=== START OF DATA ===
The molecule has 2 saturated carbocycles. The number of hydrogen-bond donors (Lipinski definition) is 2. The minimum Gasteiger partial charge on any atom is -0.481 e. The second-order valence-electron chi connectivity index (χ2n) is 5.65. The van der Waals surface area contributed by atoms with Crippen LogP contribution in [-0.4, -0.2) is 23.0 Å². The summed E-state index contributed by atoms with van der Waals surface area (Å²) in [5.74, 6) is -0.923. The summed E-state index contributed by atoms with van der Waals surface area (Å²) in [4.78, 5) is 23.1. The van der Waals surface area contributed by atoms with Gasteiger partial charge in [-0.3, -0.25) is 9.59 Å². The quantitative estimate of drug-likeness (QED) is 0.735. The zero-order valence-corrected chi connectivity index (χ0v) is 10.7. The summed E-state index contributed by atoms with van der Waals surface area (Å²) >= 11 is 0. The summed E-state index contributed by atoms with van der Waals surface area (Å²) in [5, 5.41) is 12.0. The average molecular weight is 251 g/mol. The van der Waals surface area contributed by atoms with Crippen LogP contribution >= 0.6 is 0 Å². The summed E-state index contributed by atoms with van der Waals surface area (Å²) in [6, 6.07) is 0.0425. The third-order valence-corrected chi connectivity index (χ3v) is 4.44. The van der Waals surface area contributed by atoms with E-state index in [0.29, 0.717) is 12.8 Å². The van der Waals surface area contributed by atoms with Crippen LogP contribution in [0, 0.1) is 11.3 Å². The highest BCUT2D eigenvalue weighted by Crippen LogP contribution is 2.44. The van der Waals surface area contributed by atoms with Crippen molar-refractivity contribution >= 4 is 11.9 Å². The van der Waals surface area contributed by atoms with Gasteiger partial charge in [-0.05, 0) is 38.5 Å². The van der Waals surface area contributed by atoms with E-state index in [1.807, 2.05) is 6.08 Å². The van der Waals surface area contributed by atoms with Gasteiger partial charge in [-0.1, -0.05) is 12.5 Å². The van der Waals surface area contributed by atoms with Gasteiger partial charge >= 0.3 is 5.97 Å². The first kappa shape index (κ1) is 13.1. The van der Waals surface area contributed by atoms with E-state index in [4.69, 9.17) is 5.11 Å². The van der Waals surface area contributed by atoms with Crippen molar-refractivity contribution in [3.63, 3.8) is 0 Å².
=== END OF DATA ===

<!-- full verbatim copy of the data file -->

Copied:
The molecule has 2 saturated carbocycles. The number of hydrogen-bond donors (Lipinski definition) is 2. The minimum Gasteiger partial charge on any atom is -0.481 e. The second-order valence-electron chi connectivity index (χ2n) is 5.65. The van der Waals surface area contributed by atoms with Crippen LogP contribution in [-0.4, -0.2) is 23.0 Å². The summed E-state index contributed by atoms with van der Waals surface area (Å²) in [5.74, 6) is -0.923. The summed E-state index contributed by atoms with van der Waals surface area (Å²) in [4.78, 5) is 23.1. The van der Waals surface area contributed by atoms with Gasteiger partial charge in [-0.3, -0.25) is 9.59 Å². The quantitative estimate of drug-likeness (QED) is 0.735. The zero-order valence-corrected chi connectivity index (χ0v) is 10.7. The summed E-state index contributed by atoms with van der Waals surface area (Å²) >= 11 is 0. The summed E-state index contributed by atoms with van der Waals surface area (Å²) in [5, 5.41) is 12.0. The average molecular weight is 251 g/mol. The van der Waals surface area contributed by atoms with Crippen LogP contribution >= 0.6 is 0 Å². The summed E-state index contributed by atoms with van der Waals surface area (Å²) in [6, 6.07) is 0.0425. The third-order valence-corrected chi connectivity index (χ3v) is 4.44. The van der Waals surface area contributed by atoms with E-state index in [0.29, 0.717) is 12.8 Å². The van der Waals surface area contributed by atoms with Crippen LogP contribution in [0, 0.1) is 11.3 Å². The highest BCUT2D eigenvalue weighted by Crippen LogP contribution is 2.44. The van der Waals surface area contributed by atoms with Crippen molar-refractivity contribution >= 4 is 11.9 Å². The van der Waals surface area contributed by atoms with Gasteiger partial charge in [-0.05, 0) is 38.5 Å². The van der Waals surface area contributed by atoms with E-state index in [1.807, 2.05) is 6.08 Å². The van der Waals surface area contributed by atoms with Gasteiger partial charge in [-0.1, -0.05) is 12.5 Å². The van der Waals surface area contributed by atoms with Gasteiger partial charge >= 0.3 is 5.97 Å². The first kappa shape index (κ1) is 13.1. The van der Waals surface area contributed by atoms with E-state index in [4.69, 9.17) is 5.11 Å². The van der Waals surface area contributed by atoms with Crippen molar-refractivity contribution in [3.63, 3.8) is 0 Å².